By 1940, the Bund’s isolationist mission was taken up by the America First Committee, a more mainstream organization, founded at Yale and including future presidents John F. Kennedy and Gerald Ford as well as anti-Semites like Henry Ford. Charles Lindbergh, an outspoken anti-interventionist, was the group’s spokesperson.**


. On the right is the Nazi leader August Klapprott [then head of the German-American Bund in New Jersey] who is very excited by Lindbergh and who was at the Lindbergh meeting. The Aryan Klapprott has a real non-Aryan nose. He’s addressing a Nazi meeting here.” alt=”An image from an April 26, 1941 issue of the Forverts, following the New York America First Committee rally at Manhattan Center.” photo-credit=”Image by The Forward Archives, Translation by Chana Pollack” src=””]

April 24, 1941: According to the Forverts, on April 23, around “ten-twelve thousand Nazis, Christian Front-ers, Christian Mobilizers and other hooligans, obscurantists and fifth columnist characters were mobilized” to hear Lindbergh speak as part of an American First Committee rally in Manhattan Center. Outside the venue, several hundred Nazis attack anti-Nazi protestors.

Followers of the anti-Semitic cleric Father Charles Coughlin’s Christian Front tore up anti-Nazi placards and members of the dwindling German American Bund (cited as the core of America First’s presence that day) threw punches. “Police nearby acted as if they hadn’t seen anything and didn’t prevent the Nazis from beating the anti-Nazi picketers even as they yelled for help,” we reported. But, the story adds, “the Nazis also were beaten. One Nazi ran to the police complaining that he was beaten up because he had yelled out ‘Down With England.’”

Lindbergh’s speech “once more repeated his same old choruses of how the ‘interventionists’ are inciting America to war, that America isn’t prepared for war and that England wants America to send an army to help it, that America must not fear a Hiterlian invasion because Nazis can’t infiltrate America.”

April 25, 1941: On the Forverts-operated radio signal WEVD, banker James Warburg declares, “I have but one duty and that is: to state publicly my opinion as an American. Jewish or Christian — every American today can say to Lindbergh only this: Your second flight without stop brought you to a very strange situation.” The “situation” to which Warburg is referring is Hitler’s Germany, the paper specified.

April 26, 1941: On the front page, the Forverts noted a rare response by FDR to America Firsters and Lindbergh. The president compared Lindbergh, according to our headline, to “a poisonous snake.” The headline was a bit sensational, but we explained the context below. Roosevelt likened America Firsters to Copperheads, those Northern Democratic congressmen who sued for peace with the South during the Civil War.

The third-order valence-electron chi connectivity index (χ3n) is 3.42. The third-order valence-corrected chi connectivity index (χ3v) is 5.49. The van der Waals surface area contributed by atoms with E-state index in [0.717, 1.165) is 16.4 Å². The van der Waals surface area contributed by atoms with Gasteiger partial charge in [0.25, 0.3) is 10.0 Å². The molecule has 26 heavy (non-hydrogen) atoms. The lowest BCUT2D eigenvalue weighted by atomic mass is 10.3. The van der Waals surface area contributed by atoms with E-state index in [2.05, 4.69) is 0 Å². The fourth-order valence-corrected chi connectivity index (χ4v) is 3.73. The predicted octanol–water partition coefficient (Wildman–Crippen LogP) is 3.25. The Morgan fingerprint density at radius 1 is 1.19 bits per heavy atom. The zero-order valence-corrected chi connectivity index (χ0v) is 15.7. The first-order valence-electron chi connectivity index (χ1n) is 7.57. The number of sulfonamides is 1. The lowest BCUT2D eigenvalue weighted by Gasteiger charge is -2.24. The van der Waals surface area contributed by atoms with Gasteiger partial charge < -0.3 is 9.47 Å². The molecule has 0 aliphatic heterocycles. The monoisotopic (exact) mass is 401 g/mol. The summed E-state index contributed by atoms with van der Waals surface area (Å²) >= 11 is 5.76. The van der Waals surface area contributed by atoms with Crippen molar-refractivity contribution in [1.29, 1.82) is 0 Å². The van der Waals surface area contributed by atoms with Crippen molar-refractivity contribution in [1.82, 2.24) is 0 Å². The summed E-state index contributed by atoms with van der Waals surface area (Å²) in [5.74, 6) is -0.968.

September 12, 1941: The day after Lindbergh gave a speech at an America First rally in Des Moines, declaring “The three most important groups who have been compelling this country towards war are the British, the Jews and the Roosevelt administration,” the Forverts ran the headline “Lindbergh Says Jews, English and Roosevelt Inciting America to War.” The item ran in a small box on a front page whose main story praised Roosevelt’s radio address announcing a policy of sinking German and fascist submarines in U.S. naval space and warning of Nazi plots “throughout the Western Hemisphere.”

September 13, 1941: We report Press Secretary Stephen Early’s September 12 condemnation of Lindbergh for “his disgusting speech last night.”

“Discussing the speech, the president’s secretary said: ‘You’ve seen the latest allegations from Berlin. You’ve seen Lindbergh’s statement yesterday. Yes, I believe between them is a remarkable similarity.’”

“Generally,” the Forverts wrote. “Lindbergh’s speech yesterday made a disgusting impression on everyone. Even a few of his friends admit in his critique of international politics he’s getting stuck in the reeds out of which it will be very difficult to extricate himself.”

The piece ends by once again applauding Roosevelt’s order for Navy planes and boats to “shoot Nazi raiders” and references Nazi spying maneuvers in the Pacific Ocean.

Front page from December 8, 1941 announcing the Japanese attack on Pearl Harbor.

Front page from December 8, 1941 announcing the Japanese attack on Pearl Harbor. Image by From the Forward Archive

December 8, 1941: Pearl Harbor is attacked December 7. The next day’s Forverts headline read: “Japan Attacks America” and featured a Yiddish map of the Pacific. Almost immediately afterwards, the flagging Bund is dissolved and America First is disbanded.

April 27, 2016: In English, online, the Forward ran a story on then-candidate Donald Trump’s use of the slogan “America First” in a foreign policy speech.

“The ‘America First’ motto, which Trump employed Wednesday, was also used by Lindbergh to argue against American involvement in World War II,’” we noted.

“Trump said he would ‘always put the interests of the American people first. That will be the foundation of every single decision I will make. ‘America first’ will be the major and overriding theme of our administration.’”

January 20, 2017: We report Trump once again invoking “America First” at his inauguration.

“From this day forward, it’s going to be only America first, America first,” Trump said.

Our headline: “Trump’s ‘America First’ Leaves Jewish Groups Hesitant.”

PJ Grisar is the Forward’s culture fellow. He can be reached at [email protected]. Chana Pollack is the Forward’s archivist.